To me, as an experience, it is more enjoyable than something like Wolf3D, but largely incomparable. Wolfenstein is a game about exploring large maze-like dungeons, with lots of hitscan enemies and a generally more grounded tone (at least early on) that will take you several hours to complete (if you don't get lost in the mazes and go insane). Gun Buster, though unquestionably a very innovative game with amazing graphics for the time and generally an outstanding presentation, being an arcade game, isn't more than a fun little distraction. Something to play for an hour at most, when you're out with friends. It is filled with in-your-face spectacle and good at what it sets out to do. But I would hardly call this game some kind of an overlooked foundational masterpiece that deserves to be mentioned in the same category as Wolf3D or Ultima Underworld.

Hold up, this is actually pretty good for an Atari game. It's a game where you battle your friends with tanks and planes, and there are plenty of different modes you can try to mix things up. Yes, it may be simple, and it has that Atari weirdness you would expect, but I think this would be a fun game to play with friends. You know, if I had any.
Game #123

Dragon Quest is a game that is almost forty years old. I played a version of it that came out more than two decades ago. And while today it resembles more an ideal first project for a young kid given RPG Maker, Dragon Quest became one of the most pleasant gaming experience I had this year.
The game gives you a simple objective – slay the dragon lord – and then drops you into the world and lets you figure it out. And for how simple the premise is, for how simple fighting monsters is, for how simple exploring is, it all works in favor of the game itself. There was a joy in taking my knight as far as I possibly could into uncharted territory, to find a new town to visit or a section of the world with tougher monsters, sometimes both. And then to either come back to a nearby town with my findings, or push too far and be forced to recall back to the castle, or simply die and revive back to the King with half my gold gone – it helps to wander when the only penalty for screwing up is having to travel a bit more and/or losing resources that are easily replenished. In town, the goal was to upgrade my equipment the best I could and query the population for gossip: a girl in a cave, a secret buried beneath a tree, what golems are weak to. Taking notes, then venturing outward with this knowledge. Repeat until the dragon lord is defeated, with a few detours along the way to get to him.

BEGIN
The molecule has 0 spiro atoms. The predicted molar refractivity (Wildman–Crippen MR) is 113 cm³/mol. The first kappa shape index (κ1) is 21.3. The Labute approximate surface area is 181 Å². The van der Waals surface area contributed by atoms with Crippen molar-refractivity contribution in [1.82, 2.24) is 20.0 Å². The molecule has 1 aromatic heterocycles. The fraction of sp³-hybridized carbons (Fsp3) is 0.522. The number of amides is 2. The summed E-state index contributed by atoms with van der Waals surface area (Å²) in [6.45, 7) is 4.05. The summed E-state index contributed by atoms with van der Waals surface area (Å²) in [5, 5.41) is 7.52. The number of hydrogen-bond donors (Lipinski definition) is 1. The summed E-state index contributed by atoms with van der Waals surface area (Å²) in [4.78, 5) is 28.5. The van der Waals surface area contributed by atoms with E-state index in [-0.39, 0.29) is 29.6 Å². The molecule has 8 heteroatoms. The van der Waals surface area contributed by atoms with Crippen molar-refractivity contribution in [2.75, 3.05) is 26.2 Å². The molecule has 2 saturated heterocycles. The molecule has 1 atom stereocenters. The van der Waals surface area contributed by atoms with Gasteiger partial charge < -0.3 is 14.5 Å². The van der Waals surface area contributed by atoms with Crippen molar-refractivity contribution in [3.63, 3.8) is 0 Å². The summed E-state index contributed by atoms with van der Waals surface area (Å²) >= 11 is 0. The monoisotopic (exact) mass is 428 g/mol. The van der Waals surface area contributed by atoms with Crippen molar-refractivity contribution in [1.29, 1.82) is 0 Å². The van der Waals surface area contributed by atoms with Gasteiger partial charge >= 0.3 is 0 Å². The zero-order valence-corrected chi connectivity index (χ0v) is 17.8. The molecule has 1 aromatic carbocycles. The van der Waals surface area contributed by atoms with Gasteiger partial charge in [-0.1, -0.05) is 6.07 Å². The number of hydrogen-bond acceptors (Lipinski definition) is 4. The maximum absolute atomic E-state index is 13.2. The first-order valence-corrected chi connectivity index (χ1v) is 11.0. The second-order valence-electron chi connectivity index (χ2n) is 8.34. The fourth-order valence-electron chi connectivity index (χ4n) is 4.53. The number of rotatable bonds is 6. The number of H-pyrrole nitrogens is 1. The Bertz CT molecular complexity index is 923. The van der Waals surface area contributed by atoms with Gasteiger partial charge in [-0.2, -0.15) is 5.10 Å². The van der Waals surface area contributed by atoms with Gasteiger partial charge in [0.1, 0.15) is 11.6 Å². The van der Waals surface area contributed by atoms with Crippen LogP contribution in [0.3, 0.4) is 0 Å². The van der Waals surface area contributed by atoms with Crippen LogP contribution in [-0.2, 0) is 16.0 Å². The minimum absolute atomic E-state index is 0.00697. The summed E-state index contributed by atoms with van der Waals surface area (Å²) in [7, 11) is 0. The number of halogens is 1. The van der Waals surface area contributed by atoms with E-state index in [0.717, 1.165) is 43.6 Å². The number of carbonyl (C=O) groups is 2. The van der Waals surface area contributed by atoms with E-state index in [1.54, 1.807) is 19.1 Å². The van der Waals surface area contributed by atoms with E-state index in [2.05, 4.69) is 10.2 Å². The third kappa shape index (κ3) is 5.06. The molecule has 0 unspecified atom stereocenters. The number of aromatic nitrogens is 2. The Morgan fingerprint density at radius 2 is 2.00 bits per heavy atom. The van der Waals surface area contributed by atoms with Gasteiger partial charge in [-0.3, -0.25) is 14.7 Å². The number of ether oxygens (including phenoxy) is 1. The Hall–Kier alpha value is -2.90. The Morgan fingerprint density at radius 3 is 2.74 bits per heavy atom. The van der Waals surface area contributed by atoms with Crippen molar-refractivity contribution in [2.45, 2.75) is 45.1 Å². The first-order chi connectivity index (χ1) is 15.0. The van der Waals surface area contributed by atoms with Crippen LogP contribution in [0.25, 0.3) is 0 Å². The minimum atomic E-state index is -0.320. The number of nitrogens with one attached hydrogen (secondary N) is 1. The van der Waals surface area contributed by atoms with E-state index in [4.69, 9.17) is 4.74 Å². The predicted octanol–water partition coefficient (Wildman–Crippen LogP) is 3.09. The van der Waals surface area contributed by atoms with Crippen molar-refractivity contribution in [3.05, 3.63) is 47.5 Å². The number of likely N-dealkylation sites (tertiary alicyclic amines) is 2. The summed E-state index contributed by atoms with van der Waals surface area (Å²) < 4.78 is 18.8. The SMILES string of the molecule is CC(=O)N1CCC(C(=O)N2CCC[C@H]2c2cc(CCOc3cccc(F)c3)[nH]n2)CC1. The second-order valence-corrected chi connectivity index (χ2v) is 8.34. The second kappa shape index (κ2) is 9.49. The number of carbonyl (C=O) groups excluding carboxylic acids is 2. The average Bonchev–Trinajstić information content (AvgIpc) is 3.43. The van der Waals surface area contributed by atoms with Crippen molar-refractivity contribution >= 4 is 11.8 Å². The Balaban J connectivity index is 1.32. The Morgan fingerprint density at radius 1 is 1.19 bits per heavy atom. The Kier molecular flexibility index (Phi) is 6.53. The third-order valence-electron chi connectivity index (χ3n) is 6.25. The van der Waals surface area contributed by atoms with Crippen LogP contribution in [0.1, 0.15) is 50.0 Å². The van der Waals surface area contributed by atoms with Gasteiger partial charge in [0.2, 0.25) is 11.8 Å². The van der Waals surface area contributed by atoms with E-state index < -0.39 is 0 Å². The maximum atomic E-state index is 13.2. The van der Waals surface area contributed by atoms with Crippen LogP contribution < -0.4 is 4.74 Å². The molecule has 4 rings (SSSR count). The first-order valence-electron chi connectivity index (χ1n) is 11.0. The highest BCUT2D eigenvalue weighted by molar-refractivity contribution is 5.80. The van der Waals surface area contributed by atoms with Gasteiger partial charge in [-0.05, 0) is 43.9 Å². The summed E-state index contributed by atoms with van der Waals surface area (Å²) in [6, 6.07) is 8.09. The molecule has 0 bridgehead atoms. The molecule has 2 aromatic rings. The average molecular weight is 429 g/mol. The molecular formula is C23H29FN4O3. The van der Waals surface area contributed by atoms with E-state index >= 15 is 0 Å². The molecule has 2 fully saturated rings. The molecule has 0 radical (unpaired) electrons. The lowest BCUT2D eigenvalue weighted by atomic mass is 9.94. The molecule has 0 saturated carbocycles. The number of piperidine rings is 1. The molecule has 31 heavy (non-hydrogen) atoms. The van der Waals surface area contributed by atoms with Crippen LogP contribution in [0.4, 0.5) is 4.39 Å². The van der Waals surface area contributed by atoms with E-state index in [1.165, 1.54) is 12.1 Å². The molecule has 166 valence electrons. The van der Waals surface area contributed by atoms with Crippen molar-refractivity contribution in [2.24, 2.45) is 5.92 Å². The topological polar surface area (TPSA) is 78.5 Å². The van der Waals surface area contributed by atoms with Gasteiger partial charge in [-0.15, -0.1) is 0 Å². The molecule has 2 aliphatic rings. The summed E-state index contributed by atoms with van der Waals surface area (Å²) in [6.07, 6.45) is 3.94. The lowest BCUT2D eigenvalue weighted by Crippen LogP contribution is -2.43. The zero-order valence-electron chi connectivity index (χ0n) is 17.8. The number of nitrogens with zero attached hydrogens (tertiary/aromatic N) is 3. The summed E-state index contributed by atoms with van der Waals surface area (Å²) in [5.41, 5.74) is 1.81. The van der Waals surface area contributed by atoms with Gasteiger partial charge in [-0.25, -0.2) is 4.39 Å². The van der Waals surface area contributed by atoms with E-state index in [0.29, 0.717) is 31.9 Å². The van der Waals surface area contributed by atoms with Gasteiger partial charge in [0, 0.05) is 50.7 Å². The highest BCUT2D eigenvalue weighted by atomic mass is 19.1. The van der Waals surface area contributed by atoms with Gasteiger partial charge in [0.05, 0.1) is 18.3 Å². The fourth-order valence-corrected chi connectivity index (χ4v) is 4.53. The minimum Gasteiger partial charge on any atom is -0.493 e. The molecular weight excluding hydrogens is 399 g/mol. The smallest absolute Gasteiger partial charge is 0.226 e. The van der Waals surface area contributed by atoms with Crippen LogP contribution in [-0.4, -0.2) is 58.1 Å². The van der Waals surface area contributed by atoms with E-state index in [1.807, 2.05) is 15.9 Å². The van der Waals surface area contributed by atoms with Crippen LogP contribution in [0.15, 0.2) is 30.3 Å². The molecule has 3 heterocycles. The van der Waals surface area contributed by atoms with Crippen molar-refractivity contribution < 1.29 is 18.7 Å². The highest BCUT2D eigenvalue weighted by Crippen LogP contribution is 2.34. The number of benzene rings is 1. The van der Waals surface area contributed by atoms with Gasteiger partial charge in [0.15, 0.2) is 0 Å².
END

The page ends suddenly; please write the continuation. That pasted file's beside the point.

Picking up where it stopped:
Once again, it is a very simple game. But even multiple console generations later, it works because the simplicity of it all and the general lack of consequences let my curiosity take over to piece the entire quest together. Even if I am not a Japanese salary-man in the 80s, I can easily see how such a game could enchant a country this well, even decades after the fact. The enchantment still had its effect on me after all.
I recommend you play this game.

This is the best Batman game.